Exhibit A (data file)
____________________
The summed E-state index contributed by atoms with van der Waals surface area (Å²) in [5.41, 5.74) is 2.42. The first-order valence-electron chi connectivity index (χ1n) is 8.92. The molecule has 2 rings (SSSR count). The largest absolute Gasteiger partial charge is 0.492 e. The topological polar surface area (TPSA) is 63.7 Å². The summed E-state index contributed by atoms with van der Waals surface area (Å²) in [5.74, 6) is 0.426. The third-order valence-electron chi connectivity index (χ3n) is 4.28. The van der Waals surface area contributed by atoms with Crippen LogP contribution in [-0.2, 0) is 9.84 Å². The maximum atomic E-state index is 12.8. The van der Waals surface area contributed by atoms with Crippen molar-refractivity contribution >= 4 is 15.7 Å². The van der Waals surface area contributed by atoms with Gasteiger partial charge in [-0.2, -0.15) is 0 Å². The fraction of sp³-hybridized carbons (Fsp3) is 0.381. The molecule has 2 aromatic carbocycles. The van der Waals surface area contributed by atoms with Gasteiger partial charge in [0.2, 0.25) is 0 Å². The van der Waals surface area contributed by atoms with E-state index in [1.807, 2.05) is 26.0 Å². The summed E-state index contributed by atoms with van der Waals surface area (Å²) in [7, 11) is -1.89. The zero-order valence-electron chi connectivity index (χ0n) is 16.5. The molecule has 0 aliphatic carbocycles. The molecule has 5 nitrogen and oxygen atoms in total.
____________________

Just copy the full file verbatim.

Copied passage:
The summed E-state index contributed by atoms with van der Waals surface area (Å²) in [5.41, 5.74) is 2.42. The first-order valence-electron chi connectivity index (χ1n) is 8.92. The molecule has 2 rings (SSSR count). The largest absolute Gasteiger partial charge is 0.492 e. The topological polar surface area (TPSA) is 63.7 Å². The summed E-state index contributed by atoms with van der Waals surface area (Å²) in [5.74, 6) is 0.426. The third-order valence-electron chi connectivity index (χ3n) is 4.28. The van der Waals surface area contributed by atoms with Crippen LogP contribution in [-0.2, 0) is 9.84 Å². The maximum atomic E-state index is 12.8. The van der Waals surface area contributed by atoms with Crippen molar-refractivity contribution >= 4 is 15.7 Å². The van der Waals surface area contributed by atoms with Gasteiger partial charge in [-0.2, -0.15) is 0 Å². The fraction of sp³-hybridized carbons (Fsp3) is 0.381. The molecule has 2 aromatic carbocycles. The van der Waals surface area contributed by atoms with Gasteiger partial charge in [0.2, 0.25) is 0 Å². The van der Waals surface area contributed by atoms with E-state index in [1.807, 2.05) is 26.0 Å². The summed E-state index contributed by atoms with van der Waals surface area (Å²) in [7, 11) is -1.89. The zero-order valence-electron chi connectivity index (χ0n) is 16.5. The molecule has 0 aliphatic carbocycles. The molecule has 5 nitrogen and oxygen atoms in total.